• March 13, 2015
    Guest Post

    by Jamie Hoag, Co-President of the ACS Boston Lawyer Chapter

    Almost two years after the Boston Marathon bombings, the trial of the accused bomber, Dzhokhar  Tsarnaev, is underway in a federal courthouse about two miles from the scene of the horrific events of that April day. 

    Tsarnaev was charged with 30 federal crimes, 17 of which carry a possible death sentence.  A lengthy jury selection process delayed the start of the trial, with approximately 1,350 individuals completing juror questionnaires.  The defense filed four motions to change the venue, arguing that the widespread pre-trial media coverage and universal emotional impact of the bombings made a fair – and constitutionally sound – trial impossible.  Each of these motions failed, and rightfully so.  Once it began, the trial took an unexpected turn when Tsarnaev’s attorney admitted her client’s guilt during opening statements, surprising everyone – except, hopefully, her client.  While the prosecution still has to prove its case, this trial is largely now about whether Tsarnaev will live or die.

    The defense’s efforts to move the trial and its recent admission of their client’s guilt raise several questions.  Would the defense lawyers have admitted guilt so quickly if the trial had been held in a different venue?  Likely so.  While, as noted, the defense unsuccessfully tried four times to have the trial relocated, it is highly likely that the focus would still have been on saving their client’s life, rather than arguing his innocence.  The burden is on the prosecution, of course, but the evidence against Tsarnaev is overwhelming, from a video showing him set the backpack containing the bomb near a crowd of marathon spectators to his identification by a victim who lost both of his legs.  Moving the trial from Massachusetts would not have lessened this evidence’s weight.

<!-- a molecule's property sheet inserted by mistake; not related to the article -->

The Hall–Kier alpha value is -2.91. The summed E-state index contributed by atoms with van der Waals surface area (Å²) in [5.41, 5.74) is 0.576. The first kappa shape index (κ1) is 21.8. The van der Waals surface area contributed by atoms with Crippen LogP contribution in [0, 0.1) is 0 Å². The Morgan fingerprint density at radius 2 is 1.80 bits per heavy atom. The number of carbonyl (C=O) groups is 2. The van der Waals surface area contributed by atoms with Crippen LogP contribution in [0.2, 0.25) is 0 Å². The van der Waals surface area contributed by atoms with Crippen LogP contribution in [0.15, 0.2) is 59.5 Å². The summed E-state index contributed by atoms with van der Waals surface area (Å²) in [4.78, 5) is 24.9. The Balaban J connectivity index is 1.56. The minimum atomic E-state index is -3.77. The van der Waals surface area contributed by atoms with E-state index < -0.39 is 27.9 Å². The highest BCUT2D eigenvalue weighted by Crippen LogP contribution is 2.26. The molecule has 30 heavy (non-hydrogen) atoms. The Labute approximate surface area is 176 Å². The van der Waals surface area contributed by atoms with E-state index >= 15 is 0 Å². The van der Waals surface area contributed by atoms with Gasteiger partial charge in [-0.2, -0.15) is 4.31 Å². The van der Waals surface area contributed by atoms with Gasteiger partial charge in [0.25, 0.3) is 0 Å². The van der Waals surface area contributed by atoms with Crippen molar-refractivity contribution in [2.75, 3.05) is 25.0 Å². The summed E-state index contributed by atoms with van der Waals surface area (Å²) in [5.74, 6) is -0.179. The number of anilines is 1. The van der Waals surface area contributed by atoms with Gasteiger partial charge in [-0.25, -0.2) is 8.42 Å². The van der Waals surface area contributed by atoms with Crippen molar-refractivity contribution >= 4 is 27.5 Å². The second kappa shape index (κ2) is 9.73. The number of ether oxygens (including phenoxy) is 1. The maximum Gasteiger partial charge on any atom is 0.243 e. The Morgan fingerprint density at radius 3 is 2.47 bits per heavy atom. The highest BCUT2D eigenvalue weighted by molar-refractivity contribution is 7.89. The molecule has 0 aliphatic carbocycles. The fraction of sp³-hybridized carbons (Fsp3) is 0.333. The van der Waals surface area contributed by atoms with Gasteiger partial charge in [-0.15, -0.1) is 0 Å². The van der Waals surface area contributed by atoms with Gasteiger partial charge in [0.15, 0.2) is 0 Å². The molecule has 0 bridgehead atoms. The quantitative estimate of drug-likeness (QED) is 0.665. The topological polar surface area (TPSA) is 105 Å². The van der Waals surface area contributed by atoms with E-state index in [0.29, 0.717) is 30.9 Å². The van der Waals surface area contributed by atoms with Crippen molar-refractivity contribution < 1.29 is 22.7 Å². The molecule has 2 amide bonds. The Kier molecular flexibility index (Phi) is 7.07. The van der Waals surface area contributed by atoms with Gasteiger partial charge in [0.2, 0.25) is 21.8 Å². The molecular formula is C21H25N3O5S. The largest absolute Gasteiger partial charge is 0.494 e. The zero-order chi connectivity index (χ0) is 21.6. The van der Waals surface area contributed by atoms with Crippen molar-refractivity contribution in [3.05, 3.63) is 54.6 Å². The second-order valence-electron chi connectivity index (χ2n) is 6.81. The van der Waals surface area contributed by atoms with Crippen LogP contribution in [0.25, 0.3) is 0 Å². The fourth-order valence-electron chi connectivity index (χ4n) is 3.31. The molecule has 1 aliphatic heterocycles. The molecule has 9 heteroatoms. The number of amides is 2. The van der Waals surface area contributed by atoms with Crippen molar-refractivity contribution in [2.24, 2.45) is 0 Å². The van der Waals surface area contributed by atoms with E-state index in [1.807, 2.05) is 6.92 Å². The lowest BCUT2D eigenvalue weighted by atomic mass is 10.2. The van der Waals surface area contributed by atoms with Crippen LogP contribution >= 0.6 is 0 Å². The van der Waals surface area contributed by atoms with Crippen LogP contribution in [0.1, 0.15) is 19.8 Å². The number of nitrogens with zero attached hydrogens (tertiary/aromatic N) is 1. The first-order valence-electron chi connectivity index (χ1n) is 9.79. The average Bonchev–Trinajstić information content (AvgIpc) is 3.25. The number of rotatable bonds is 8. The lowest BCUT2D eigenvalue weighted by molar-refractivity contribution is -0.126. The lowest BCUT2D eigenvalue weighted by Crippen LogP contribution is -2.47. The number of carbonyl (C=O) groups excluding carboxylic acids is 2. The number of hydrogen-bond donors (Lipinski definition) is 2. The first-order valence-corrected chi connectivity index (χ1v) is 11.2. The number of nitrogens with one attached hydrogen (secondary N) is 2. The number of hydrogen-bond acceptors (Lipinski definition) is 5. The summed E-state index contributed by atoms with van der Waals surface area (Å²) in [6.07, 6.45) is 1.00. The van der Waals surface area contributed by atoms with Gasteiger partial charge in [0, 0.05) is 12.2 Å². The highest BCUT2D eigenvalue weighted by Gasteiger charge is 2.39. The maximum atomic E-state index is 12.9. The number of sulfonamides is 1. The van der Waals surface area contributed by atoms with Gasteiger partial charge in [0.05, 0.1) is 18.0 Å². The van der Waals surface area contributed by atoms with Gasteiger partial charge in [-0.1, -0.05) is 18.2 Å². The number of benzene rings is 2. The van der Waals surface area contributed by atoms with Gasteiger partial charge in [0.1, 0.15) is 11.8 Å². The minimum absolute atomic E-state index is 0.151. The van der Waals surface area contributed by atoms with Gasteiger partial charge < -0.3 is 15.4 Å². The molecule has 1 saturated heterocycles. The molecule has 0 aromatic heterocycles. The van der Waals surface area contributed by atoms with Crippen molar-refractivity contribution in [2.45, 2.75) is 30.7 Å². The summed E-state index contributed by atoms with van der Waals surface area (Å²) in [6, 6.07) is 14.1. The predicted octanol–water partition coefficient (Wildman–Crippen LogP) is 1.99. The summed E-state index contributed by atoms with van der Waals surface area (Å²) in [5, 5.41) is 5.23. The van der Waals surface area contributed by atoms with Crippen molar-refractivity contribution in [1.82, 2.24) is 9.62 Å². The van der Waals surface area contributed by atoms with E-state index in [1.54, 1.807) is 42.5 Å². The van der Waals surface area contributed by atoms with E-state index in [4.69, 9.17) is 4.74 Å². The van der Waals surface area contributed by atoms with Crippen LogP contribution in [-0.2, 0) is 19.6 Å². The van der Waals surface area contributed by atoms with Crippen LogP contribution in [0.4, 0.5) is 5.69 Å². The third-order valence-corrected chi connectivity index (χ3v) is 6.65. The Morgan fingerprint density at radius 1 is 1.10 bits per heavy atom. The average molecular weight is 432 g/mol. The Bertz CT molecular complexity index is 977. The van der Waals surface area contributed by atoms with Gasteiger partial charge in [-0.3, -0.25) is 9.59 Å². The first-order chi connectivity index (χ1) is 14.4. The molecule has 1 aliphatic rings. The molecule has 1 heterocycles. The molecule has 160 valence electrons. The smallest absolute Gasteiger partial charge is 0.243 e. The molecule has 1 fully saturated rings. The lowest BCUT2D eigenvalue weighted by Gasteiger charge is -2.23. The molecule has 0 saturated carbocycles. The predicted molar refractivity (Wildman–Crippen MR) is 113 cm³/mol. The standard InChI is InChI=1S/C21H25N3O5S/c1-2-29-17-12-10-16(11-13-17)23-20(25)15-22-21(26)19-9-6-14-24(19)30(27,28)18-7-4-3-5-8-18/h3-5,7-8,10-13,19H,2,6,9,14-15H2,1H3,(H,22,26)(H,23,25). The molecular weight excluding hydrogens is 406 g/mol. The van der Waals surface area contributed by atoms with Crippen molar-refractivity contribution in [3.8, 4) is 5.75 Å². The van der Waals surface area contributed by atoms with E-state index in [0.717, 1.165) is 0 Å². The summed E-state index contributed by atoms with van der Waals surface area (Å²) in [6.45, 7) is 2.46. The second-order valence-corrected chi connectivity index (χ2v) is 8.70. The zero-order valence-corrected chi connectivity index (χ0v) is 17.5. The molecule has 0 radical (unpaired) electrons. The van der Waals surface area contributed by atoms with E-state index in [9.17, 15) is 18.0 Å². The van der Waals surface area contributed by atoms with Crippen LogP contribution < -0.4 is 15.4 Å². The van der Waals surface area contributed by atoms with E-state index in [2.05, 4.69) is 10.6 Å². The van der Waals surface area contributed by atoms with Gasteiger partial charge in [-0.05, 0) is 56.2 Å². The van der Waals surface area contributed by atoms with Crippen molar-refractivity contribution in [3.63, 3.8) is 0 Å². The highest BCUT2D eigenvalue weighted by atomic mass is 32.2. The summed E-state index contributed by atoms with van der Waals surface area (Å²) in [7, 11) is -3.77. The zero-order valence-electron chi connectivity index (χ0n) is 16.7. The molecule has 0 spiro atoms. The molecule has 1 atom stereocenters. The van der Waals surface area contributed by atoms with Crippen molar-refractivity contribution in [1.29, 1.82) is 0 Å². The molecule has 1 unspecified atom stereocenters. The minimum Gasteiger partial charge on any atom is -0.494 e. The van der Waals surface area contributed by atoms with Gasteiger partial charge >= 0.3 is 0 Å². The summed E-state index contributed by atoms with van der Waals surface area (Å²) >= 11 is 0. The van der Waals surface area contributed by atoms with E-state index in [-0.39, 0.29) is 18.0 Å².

In deciding to admit guilt, the defense team also likely had in mind research suggesting that jurors selected for death penalty cases are more prone to find guilt because the attention given to the sentencing phase during the pre-trial voir dire process suggests that there will be one.  If that research is accurate – a topic beyond the focus of this short post – that bias would exist in Baltimore as well as in Boston.  (Interestingly, in 2005 the Massachusetts Governors Council on Capital Punishment – commissioned by then-Governor Mitt Romney to consider ways to make the imposition of a state death penalty “as infallible . . . as humanly possible” – proposed in its report that separate juries be empanelled for the guilt and sentencing phases of a capital trial to address this potential bias.)  Given the evidence against their client, it is likely that the defense strategy to admit guilt and focus on saving their client’s life would have been the same if the trial was held hundreds of miles from the scene of the marathon tragedy.

  • March 9, 2015
    Guest Post

    by Thomas Nolan, Associate Professor of Criminology and Director of Graduate Programs in Criminology at Merrimack College

    The report from the Department of Justice’s Civil Rights Division on the Ferguson, Mo. Police Department is a damning indictment of an out-of-control, lawless, and racist police department gone rogue.  Given the context and history of policing in Ferguson provided in the DOJ investigation, it seemed inevitable that an unarmed African American teenager would be shot dead by a white Ferguson police officer following a confrontation over a “Manner of Walking in Roadway” offense (or theft of cigarillos if that is to be believed).  One is tempted to question how it didn’t happen sooner than August 9, 2014.